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German Press Review: Debt Relief for Iraq

Many German newspapers on Thursday considered the mission of U.S. special envoy James Baker and the decision of Germany and France to relieve some of Iraq’s debt.

Analyzing Germany’s decision to forgive part of Iraq’s debt, the Dresdner Neueste Nachrichten called the U.S. policy a typical example of carrot and stick policy. “The stick is in the hand of U.S. Deputy Defense Secretary Paul Wolfowitz who has announced no reconstruction contracts in Iraq for war opponents. In contrast U.S. special envoy James Baker – currently on a difficult mission through Europe – has offered the carrot and both Germany and France have been thankful to accept it. If both announced a partial dept forgiveness then this is not only a substantial help for Iraq,” the paper argued, it can also be seen as an attempt to improve transatlantic relations.

Die Welt from Berlin agreed, saying that Germany has taken an important step forward because “Iraq is the key for improving German-American relations.” But the paper also called on U.S. President Bush to jump over his shadow now and help Germany and France to take an active role in Iraq. Allowing them to bid for reconstruction contracts would definitely help, the paper advised, arguing that in the reconstruction of Iraq the United States is reliant on broad assistance – “an assistance which can only come from Europe.”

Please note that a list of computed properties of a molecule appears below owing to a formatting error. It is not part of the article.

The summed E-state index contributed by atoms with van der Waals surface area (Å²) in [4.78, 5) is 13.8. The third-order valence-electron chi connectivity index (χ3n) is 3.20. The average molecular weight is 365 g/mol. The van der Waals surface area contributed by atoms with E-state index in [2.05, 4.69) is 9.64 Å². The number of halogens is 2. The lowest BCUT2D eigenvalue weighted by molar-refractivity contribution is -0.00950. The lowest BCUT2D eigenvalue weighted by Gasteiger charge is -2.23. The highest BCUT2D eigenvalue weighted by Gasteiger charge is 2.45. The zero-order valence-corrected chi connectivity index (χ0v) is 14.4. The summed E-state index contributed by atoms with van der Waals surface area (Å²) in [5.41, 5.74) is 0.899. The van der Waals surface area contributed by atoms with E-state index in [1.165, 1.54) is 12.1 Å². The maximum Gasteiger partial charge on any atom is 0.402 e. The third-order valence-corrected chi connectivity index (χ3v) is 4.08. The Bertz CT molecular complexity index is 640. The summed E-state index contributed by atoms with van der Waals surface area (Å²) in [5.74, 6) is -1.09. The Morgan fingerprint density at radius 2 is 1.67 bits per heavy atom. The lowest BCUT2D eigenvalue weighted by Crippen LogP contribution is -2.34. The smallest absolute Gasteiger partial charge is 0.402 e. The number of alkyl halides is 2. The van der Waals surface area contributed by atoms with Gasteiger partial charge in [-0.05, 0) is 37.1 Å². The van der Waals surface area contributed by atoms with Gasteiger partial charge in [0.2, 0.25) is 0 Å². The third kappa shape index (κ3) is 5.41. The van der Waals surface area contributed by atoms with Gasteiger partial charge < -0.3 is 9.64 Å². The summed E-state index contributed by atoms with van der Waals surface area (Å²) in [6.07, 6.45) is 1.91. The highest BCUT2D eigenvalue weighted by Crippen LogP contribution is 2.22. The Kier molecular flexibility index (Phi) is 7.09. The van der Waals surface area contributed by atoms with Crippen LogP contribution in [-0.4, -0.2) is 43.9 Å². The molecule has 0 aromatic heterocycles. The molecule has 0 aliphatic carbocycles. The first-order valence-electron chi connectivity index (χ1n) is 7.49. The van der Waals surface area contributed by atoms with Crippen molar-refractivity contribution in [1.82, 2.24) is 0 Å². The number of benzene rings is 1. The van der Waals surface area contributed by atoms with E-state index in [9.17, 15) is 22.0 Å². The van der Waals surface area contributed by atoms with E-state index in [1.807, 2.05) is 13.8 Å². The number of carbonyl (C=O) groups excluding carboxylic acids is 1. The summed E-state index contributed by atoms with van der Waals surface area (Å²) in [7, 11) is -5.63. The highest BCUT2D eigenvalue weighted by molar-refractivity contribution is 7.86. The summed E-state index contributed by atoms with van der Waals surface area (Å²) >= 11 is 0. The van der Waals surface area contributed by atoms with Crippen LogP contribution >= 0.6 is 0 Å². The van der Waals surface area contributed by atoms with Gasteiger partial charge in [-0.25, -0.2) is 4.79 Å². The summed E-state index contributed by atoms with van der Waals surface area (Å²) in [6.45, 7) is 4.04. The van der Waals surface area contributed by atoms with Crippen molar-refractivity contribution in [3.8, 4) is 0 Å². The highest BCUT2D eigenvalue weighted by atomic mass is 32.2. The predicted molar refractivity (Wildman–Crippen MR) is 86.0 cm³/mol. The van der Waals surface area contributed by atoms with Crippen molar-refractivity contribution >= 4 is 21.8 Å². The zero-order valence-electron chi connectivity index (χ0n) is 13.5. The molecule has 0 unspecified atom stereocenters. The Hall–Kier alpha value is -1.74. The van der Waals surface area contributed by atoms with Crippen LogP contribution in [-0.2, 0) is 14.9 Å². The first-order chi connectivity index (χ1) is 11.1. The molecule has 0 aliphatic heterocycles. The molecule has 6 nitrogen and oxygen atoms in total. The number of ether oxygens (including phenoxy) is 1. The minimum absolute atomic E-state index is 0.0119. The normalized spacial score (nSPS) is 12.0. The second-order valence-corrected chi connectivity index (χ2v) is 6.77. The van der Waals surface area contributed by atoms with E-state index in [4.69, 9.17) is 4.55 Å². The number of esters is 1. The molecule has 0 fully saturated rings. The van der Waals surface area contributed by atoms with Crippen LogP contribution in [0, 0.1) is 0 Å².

The TZ from Munich viewed matters differently. Of course it is a humanitarian duty to help a ruined country in his reconstruction phase, the paper acknowledged. But it points out that Iraq is only temporarily poor due to the prewar boycott and the war itself. Potentially, however, the paper argued, the country is a very prosperous one as it has large oil supplies. That’s why the TZ suggested that back payment should not be written off but simply be postponed, until the country’s economy has recovered.

Other German papers joined the worldwide debate over the future of captured former Iraqi leader Saddam Hussein. The Märkische Allgemeine from Potsdam wasn’t taken by surprise when Bush demanded the death penalty for Saddam. Bush has used this “punitive measure” many times while he was governor in Texas, and he’s used it for much smaller fish, the paper pointed out.

The Aachener Nachrichten analyzed Bush’s arguments for the death penalty saying: “They are simple and at first sight seem logical. Saddam is a murderer, therefore he deserves death.” But to execute the former Iraqi leader would mean “to cross the border between civilization and barbarism,” the paper argued, concluding “there is no right to kill. And turning down the death penalty would mark a real change of times in Iraq, It would be the signal for a new culture of cohabitation based on right and order - and not on revenge.”